- Pope Francis wins another ‘Person of the Year’ — from gay rights magazine
- Rep. Steve Stockman: Give my campaign $10, and you’ll get an Obama barf bag
- Putin: Russia to buy $15 billion in Ukraine bonds
- Expert: Obamacare ‘death spiral’ fears exaggerated
- Alabama firefighters dig for survivors of apartment blast
- Big Sur wildfire destroys home of firefighting chief
- ‘ ’Twas the Night Before Christmas’ set for mock trial to argue authorship
- Angela Merkel’s third term as Germany’s chancellor to be marked by move to left
- Mega Millions entices with record-setting jackpot: Half a billion so far
- Dennis Rodman heads to North Korea — despite execution, political purge
Obama stands firm; McCain rides wave for energy solutions
Conventional wisdom has put offshore drilling off-limits for Florida politicians, but polls released this month appear to have changed that decades-old line of thought, finding that voters in the state support drilling and will reward a candidate who embraces it.
With gas prices at record highs, the polls show the political calculation on energy has changed, but so far in the presidential election only John McCain” href=”/themes/?Theme=John+McCain” >Sen. John McCain has changed with it, nimbly adjusting his stances to embrace a series of proposed solutions.
On Tuesday, the presumptive Republican nominee said he will make the federal government’s automobile fleets and offices greener, and earlier this week he proposed a $300 million prize for the inventor of a next-generation car battery. That follows last week’s call for 45 new nuclear reactors by 2030 and a position reversal in which he embraced expanded offshore drilling for oil and gas.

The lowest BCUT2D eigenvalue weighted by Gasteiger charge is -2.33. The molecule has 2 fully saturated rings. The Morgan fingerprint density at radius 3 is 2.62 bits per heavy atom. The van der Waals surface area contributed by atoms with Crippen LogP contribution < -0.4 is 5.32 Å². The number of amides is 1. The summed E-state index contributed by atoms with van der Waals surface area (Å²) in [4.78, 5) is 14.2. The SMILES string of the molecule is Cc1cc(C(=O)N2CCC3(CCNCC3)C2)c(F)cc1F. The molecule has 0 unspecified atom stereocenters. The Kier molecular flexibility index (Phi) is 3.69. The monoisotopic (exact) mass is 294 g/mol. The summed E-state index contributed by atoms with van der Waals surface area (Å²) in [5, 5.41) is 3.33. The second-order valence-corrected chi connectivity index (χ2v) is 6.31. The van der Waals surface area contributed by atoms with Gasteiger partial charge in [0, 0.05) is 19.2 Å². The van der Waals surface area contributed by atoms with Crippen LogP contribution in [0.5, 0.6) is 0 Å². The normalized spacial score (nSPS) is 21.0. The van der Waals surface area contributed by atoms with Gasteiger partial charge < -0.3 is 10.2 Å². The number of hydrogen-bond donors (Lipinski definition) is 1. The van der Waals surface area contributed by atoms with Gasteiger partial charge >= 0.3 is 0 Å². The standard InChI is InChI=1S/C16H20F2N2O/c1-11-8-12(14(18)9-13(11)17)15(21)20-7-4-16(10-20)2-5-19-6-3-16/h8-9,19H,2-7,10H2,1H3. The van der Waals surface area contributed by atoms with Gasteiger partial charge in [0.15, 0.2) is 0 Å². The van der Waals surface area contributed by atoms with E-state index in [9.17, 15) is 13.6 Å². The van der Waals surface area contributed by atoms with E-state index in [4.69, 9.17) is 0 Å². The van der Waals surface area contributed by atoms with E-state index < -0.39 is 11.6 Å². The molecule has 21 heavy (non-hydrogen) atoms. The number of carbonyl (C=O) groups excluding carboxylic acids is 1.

“Somebody’s doing their polling work,” said Michael McKenna, a Republican pollster and energy strategist who said Mr. McCain has now positioned himself to be “in favor of anything, except for drilling in” the Arctic National Wildlife Refuge.
Meanwhile Barack Obama” href=”/themes/?Theme=Barack+Obama” >Sen. Barack Obama, the presumed Democratic nominee, has stood firm, arguing that the problem is U.S. demand, not supply, and calling for a reordering of American policies. In his own speech Tuesday, he rejected each of Mr. McCain’s new proposals, saying drilling doesn’t help lower prices, nuclear energy has environmental drawbacks and the innovation prize is a gimmick that doesn’t match the real need.